Ionian Antiquities – Society of Dilettanti
The book Ionian Antiquities Published with Permission of the Society of Dilettanti features antiquities from the Ionian Islands as they stood in the 18th century. Scholar and antiquarian Richard Chandler edited the text, Nicolas Revett curated the architectural drawings, and William Pars made the paintings. The 3 artists were members of the Society of Dilettanti.
External appearance and illustrations
The book Ionian Antiquities Published with Permission of the Society of Dilettanti is 35 cm (width) x 53 cm (height). It comprises 130 pages and is in near fine condition.
It features architectural drawings and paintings from the antiquities of the Ionian Islands, accompanied by text.
An important 1st edition
The book has significant value, as it:
- Depicts the antiquities of the Ionian Islands as they stood in the 18th century.
- Is a 1st edition (1769). The 2nd edition was published in 1821, with improvements.
A mission to the Ionian Islands
The 3 authors of the book Ionian Antiquities Published with Permission of the Society of Dilettanti were Greece and Asia Minor in the period 1764-1766 and recorded the antiquities of the Ionian Islands.
Scholar and antiquarian Richard Chandler edited the text, Nicolas Revett curated the architectural drawings, and William Pars made the paintings.
After the end of their mission, they travelled from the Ionian Islands to Athens, where they purchased fragments from the Parthenon metopes. The metopes were found in the courtyard of a Turkish house.
The Society of Dilettanti
The 3 artists were members of the Society of Dilettanti. The Dilettanti were a British historical society, which studied Greek and Roman antiquity. The society members included collectors, scholars and noblemen.
The society is believed to have met for the first time in 1732. The exact date is not known. Thanks to the donations of its members, the society was able to organise archaeological expeditions to Greece until 1846. Their publication on the antiquities of the Ionian Islands is believed to have influenced the neoclassicism movement in Great Britain.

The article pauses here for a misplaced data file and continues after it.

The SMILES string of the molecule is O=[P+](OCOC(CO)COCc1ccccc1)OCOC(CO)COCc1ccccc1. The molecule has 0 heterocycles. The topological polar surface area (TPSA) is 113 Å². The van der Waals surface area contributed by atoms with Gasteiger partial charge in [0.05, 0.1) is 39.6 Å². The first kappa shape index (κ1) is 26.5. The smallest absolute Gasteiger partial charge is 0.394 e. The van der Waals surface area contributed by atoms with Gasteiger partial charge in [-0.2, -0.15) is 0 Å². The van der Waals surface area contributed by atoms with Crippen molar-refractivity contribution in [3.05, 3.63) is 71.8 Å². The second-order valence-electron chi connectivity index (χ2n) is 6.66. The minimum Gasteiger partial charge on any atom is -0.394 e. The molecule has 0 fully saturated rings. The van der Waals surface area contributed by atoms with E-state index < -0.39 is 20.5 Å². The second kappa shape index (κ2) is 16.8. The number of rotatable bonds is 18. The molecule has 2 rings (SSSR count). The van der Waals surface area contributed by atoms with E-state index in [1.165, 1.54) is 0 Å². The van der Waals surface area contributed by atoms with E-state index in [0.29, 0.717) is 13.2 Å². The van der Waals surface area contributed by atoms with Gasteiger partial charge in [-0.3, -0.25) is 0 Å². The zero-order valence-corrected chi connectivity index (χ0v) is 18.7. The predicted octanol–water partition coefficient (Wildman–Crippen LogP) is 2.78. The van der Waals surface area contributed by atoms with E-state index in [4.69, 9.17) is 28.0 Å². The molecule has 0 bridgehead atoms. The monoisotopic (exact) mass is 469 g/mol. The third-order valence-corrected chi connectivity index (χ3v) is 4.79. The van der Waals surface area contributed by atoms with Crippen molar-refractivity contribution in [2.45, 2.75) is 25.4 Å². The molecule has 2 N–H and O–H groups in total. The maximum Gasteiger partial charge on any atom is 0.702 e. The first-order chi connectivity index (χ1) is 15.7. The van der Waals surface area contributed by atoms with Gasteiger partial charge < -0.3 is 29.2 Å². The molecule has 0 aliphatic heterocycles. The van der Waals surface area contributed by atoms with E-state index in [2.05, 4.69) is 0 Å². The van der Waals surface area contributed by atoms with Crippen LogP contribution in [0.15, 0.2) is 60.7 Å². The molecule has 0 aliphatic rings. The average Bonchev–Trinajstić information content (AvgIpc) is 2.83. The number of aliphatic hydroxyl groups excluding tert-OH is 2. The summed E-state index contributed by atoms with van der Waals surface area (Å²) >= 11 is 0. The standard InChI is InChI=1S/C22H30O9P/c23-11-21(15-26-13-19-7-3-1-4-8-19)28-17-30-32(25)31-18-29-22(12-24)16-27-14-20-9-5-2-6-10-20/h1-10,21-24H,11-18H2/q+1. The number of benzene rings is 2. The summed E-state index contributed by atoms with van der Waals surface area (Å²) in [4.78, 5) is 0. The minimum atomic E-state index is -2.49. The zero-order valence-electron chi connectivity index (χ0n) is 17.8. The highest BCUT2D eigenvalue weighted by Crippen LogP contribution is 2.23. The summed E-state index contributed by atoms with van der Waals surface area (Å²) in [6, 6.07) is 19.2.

The Grand Tour
Many young, wealthy aristocrats from Europe travelled around Greece (18th and 19th century). They were accompanied by friends, servants, tutors, doctors, artists and scientists. This type of travelling was called the “Grand Tour”.
In their visits to Greece, the travellers:
- Engaged in nature-watching.
- Admired ancient ruins and monuments.
- Expressed interest in native traditions and behaviours.
- Drew inspiration from Greek philosophy and were charmed by Greek mythology.
Then, the travellers would write an account of their impressions, drawing pictures and paintings of everything they had seen. However, oftentimes they also composed quite complex scientific works.
Sailing into Hellenism
The touring trend proved to be fundamental for the establishment of the modern Greek state. Hellenism, aside from a field of literary and philosophical research, became the means to revive the past. This was owing to:
- The increasingly frequent travels to Greece.
- The new archaeological discoveries.
- The quest for a more substantive and emotional relationship with the Greek present and past.
Ancient Greece: The first port of European history
The Grand Tour began as a quest of a new European identity, based on humanistic education and classical studies. The travellers had a passion for the antiquity, and followed in the footsteps of Pausanias, Herodotus, Plinius and others.
Ancient Greeks held a prominent position due to the virtues attributed to them. Moreover, they were the first and most critical link in the 3-part chain, past-present-future, of the European historical continuum.
The various approaches of antiquity were based on the common belief that history is a progressive and cumulative process: The past drives the present towards a better future.
The 3-part chain past-present-future is very important when interpreting travel accounts. In travel accounts, one can find:
- The present of the past, in the descriptions of the ancient monuments that stand in space and time, and provide a reason for historical references or fictional representations of historical reality.
- The present of the present, in the descriptions of the landscapes, the people and the daily activities of travelling.
- The present of the future, in the appeals for liberation, nation-building or spiritual uplifting, depending on the traveller and the time of the trip.
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